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Knowing some answers to this question can not only keep a church from losing some great people, but will also bring a church into revival as the back door is closed to a large degree.
It’s kind of like money. It’s not how much you make, it’s how much you save. Some count their new converts by the hundreds, but few of these converts are still in the church a year later.
People leave the church because of boring sermons. Some people can tell when a preacher is shooting from the hip or preaching to the choir. “Study to show yourself approved.” You are not going to keep some people unless your messages are getting into their heart and mind. They have come to hear a Word from God. Get one from the Lord for yourself and then give it to the congregation.
People leave the church because they feel the ministry does not care about them. Greet them, shake their hands, phone them, write them a letter, smile at them, visit them when they are sick, send them a card when you can’t. Let them know you care. One kind word spoken at the right moment in a person’s life can cause them to be devoted to you for the rest of their life.
People leave the church because they have no relationships there. Develop ways for new converts to develop relationships within the church. Small Groups are a great place for new people to gain those necessary relationships.[ read more...]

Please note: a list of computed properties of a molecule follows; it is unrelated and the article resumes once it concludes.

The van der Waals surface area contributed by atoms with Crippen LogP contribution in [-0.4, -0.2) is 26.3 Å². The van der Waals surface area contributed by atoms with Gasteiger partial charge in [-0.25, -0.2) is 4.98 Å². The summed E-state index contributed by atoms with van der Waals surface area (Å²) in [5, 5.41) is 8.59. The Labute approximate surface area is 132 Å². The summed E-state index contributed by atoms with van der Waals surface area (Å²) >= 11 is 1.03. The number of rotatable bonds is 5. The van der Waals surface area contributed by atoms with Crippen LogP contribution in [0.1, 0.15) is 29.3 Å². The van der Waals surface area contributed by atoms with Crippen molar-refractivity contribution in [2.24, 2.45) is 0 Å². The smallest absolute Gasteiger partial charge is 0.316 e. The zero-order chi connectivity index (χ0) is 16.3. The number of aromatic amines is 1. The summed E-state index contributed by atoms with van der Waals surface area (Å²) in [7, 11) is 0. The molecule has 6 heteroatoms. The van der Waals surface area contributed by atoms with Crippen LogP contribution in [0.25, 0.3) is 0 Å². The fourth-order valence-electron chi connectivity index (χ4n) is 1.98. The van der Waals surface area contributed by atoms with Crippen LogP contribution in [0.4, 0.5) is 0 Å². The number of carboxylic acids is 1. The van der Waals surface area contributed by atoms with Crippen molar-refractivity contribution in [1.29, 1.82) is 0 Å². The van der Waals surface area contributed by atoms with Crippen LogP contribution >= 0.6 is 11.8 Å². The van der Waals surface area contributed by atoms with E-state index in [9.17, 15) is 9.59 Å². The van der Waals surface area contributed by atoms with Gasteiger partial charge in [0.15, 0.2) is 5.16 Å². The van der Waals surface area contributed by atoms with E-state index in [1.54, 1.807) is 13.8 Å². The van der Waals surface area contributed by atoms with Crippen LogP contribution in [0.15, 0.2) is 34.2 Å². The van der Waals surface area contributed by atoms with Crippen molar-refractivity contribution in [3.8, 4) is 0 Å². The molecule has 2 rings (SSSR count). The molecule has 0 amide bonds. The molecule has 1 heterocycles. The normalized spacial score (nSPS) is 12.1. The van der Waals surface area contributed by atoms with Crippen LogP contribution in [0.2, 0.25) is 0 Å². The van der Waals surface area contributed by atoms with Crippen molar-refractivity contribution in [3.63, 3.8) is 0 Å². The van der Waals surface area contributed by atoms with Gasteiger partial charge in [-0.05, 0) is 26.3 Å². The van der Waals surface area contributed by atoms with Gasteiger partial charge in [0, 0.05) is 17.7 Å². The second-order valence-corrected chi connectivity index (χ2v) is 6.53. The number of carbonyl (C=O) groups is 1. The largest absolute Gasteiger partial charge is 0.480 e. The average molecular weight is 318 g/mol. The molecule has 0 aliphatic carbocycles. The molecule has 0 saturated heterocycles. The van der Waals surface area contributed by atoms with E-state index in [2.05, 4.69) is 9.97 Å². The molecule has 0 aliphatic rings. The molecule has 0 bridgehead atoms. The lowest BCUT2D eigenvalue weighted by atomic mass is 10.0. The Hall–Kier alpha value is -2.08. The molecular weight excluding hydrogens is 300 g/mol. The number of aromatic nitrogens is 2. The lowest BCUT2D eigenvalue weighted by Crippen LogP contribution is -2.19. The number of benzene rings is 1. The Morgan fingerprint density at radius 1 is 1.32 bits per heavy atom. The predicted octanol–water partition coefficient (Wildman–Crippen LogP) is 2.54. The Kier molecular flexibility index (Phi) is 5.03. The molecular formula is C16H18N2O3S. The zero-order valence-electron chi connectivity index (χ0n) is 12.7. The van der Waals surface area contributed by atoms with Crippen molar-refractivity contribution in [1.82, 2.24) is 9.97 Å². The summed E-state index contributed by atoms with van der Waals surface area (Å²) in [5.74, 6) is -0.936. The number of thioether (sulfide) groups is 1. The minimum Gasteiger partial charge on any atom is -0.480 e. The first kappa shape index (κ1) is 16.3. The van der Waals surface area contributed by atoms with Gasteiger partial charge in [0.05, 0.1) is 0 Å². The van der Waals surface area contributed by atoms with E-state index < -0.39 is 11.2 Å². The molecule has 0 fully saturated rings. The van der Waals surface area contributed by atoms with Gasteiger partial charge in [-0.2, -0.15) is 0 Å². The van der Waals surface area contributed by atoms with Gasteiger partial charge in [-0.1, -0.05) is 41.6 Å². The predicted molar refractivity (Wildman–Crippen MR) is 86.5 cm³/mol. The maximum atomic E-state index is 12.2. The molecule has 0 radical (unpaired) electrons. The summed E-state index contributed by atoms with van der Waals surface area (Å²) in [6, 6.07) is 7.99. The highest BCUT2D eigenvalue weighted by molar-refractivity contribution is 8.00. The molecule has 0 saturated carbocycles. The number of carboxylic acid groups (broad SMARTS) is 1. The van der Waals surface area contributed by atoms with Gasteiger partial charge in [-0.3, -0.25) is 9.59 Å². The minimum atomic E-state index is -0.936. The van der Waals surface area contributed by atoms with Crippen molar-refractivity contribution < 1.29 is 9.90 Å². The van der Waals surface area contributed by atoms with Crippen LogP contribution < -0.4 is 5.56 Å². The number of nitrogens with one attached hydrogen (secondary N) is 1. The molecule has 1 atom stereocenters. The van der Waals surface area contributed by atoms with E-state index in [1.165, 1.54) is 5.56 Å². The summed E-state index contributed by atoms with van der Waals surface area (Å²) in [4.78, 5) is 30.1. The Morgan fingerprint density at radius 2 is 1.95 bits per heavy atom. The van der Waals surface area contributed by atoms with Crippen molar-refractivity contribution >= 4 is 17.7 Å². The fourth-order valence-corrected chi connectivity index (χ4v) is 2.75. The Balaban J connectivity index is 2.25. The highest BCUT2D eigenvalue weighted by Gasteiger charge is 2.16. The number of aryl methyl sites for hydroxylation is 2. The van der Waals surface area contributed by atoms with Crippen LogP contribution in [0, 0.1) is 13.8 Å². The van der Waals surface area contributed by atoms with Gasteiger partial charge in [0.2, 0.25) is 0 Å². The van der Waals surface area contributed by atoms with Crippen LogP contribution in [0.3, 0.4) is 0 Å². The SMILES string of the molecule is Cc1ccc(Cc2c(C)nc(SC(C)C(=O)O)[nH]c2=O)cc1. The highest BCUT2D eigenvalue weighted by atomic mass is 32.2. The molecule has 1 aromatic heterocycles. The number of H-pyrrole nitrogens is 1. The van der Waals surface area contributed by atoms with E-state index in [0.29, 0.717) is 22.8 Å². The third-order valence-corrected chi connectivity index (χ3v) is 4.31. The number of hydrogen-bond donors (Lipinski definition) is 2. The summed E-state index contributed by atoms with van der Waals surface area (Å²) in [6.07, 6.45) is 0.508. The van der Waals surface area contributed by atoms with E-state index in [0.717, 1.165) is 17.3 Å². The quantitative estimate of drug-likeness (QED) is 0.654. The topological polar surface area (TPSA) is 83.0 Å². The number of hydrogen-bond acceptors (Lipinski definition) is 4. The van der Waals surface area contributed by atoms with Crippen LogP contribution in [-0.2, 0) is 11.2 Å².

Dr. James Naismith was born in 1861 in Ramsay Township, Ontario, Canada. Naismith’s parents died of typhoid when he was only 9-years-old leaving him to live with his strict religious grandmother and uncle.
In 1883, Naismith entered McGill University in Quebec. Initially, he stayed away from sports until friends suggested he join football rugby and lacrosse to stay fit. He graduated top 10 in his class earning a Bachelor of Arts degree in philosophy and Hebrew. Naismith won scholarships in theology and continued to participate in sports, much to the dismay of his professors. They particularly didn’t like lacrosse due to its aggressive nature. Yet Naismith held to his belief that a person could play sports and have a good spiritual life.
After obtaining his diploma and becoming an ordained minister, Naismith departed for Massachusetts and joined the YMCA in the summer of 1890. While teaching youth physical education, he discovered that football, baseball, and track and field were great in the summer months, but there was nothing in the winter months to keep the young boys busy and off the streets at night.[ read more...]